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Information Technology and Management

, Volume 11, Issue 4, pp 161–175 | Cite as

The adoption of hyped technologies: a qualitative study

  • Jonas HedmanEmail author
  • Gregory Gimpel
Article

Abstract

The introduction of new consumer technology is often greeted with declarations that the way people conduct their lives will be changed instantly. In some cases, this might create hype surrounding a specific technology. This article investigates the adoption of hyped technology, a special case that is absent in the adoption literature. The study employs a consumer research perspective, specifically the theory of consumption values (TCV), to understand the underlying motives for adopting the technology. In its original form, TCV entails five values that influence consumer behavior: functional, social, epistemic, emotional and conditional. The values catch the intrinsic and extrinsic motives influencing behavior. Using a qualitative approach that includes three focus groups and 60 one-on-one interviews, the results of the study show that emotional, epistemic and social values influence the adoption of hyped technologies. Contrary to expectations, functional value, which is similar to the widely used information system constructs of perceived usefulness and relative advantage, has little impact on the adoption of technologies that are surrounded with significant hype. Using the findings of the study, this article proposes a model for investigating and understanding the adoption of hyped technologies. This article contributes to the literature by (1) focusing on the phenomenon of hyped technology, (2) introducing TCV, a consumer research-based theoretical framework, to enhance the understanding of technology adoption, and (3) proposing a parsimonious model explaining the adoption of hyped technology.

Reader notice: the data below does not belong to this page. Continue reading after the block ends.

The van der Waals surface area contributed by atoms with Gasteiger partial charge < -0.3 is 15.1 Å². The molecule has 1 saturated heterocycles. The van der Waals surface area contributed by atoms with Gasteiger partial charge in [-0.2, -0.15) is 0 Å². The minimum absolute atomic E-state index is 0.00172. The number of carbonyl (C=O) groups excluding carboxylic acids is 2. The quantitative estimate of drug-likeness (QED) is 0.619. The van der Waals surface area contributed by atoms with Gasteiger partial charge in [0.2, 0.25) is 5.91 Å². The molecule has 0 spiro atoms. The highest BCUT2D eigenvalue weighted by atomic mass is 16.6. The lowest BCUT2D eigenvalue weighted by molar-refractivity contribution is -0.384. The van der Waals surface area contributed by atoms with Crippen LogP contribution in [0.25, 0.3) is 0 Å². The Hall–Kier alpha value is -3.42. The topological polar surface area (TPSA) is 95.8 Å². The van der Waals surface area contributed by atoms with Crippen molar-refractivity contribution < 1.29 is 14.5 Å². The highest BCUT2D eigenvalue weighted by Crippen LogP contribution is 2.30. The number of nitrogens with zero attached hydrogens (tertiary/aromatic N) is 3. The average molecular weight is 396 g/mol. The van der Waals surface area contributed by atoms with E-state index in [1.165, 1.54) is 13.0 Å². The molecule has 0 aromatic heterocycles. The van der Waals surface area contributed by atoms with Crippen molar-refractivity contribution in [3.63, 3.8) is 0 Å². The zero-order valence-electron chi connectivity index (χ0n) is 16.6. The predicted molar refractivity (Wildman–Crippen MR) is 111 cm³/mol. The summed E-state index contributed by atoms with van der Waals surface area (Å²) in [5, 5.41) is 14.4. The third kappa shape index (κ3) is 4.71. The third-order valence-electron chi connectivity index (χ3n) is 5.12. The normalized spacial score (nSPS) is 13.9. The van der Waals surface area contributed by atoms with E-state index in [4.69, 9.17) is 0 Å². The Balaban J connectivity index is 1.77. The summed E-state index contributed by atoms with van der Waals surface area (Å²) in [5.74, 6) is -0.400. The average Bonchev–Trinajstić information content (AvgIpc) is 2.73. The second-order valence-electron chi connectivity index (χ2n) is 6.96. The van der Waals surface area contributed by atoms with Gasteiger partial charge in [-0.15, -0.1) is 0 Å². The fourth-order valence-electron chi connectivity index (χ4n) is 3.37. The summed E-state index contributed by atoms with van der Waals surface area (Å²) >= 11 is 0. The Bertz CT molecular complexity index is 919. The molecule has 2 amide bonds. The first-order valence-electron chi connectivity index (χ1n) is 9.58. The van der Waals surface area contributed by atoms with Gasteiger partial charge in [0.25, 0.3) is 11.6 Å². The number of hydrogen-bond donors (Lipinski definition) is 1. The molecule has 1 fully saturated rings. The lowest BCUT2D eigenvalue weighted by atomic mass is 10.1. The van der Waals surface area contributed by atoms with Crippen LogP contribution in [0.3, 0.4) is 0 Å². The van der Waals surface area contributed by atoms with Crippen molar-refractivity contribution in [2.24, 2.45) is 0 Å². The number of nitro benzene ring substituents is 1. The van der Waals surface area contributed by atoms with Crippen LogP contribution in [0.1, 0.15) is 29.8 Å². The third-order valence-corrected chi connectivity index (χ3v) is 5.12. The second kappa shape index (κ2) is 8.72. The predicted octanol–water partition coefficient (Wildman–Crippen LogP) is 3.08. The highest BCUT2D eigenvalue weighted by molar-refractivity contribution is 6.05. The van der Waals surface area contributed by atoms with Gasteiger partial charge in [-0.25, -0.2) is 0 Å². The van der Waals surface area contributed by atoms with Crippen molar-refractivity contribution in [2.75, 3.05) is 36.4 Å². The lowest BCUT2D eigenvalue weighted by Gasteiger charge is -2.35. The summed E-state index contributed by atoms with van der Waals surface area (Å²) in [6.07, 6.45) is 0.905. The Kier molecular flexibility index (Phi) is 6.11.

Keywords

Adoption of hyped technology model Hype Field study Intrinsic motivation Qualitative methods Technology adoption Theory-building research Theory of consumption values 

Notes

Acknowledgments

This work was in part supported by the DREAMS project via a grant from the Danish Agency of Science and Technology (grant number 2106-04-0007) and by Copenhagen Business School. We also thank the reviewers and special issue editors for their constructive comments and the field study participants for their involvement.

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Copyright information

© Springer Science+Business Media, LLC 2010

Authors and Affiliations

  1. 1.Center for Applied ICTCopenhagen Business SchoolFrederiksbergDenmark

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